Mark R Schurr
611 Flanner Hall
University of Notre Dame
Notre Dame, IN 46556 USA
My research interests take me into the field and the lab.
My field work has been conducted mainly in northern Indiana since 1991 when I taught my first field school at Notre Dame. Current research topics include:
My lab work makes use of my background in chemistry (I have a B.S. in Chemistry and worked in the chemical industry for several years before going to grad school). My enduring love of chemistry was originally sparked by a childhood chemistry set, and further nurtured by an excellent high school teacher. I am interested in applying analytical methods to archaeological problems. This is often called archaeometry. Methods that I am presently using include:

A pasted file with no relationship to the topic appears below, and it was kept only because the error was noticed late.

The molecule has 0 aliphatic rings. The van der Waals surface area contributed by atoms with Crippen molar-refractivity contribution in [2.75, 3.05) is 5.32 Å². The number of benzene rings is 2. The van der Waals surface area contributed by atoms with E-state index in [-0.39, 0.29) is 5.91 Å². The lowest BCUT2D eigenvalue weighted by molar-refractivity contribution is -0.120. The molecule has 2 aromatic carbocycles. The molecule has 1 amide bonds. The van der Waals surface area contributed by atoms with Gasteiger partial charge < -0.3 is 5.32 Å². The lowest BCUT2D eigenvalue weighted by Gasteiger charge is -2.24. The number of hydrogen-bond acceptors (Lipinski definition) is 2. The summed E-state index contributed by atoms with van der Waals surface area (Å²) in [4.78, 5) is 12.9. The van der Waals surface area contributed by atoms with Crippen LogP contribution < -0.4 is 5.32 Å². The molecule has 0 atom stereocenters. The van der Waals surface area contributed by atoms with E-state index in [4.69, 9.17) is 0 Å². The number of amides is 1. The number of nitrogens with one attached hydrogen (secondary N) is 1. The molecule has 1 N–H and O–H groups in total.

Stable isotopes for understanding prehistoric nutrition, especially to examine changes in weaning behavior (or lack thereof) with the evolution of food production, and the relationship between agricultural intensification and social organization. I have recently become very interested in the isotopic ecology of people and the animals they preyed upon or coexisted with. Many of these projects are being done by students. I am also exploring compound-specific isotope analyses.
Fluoride dating of bones, with many projects conducted by the Fluoride Dating Service Center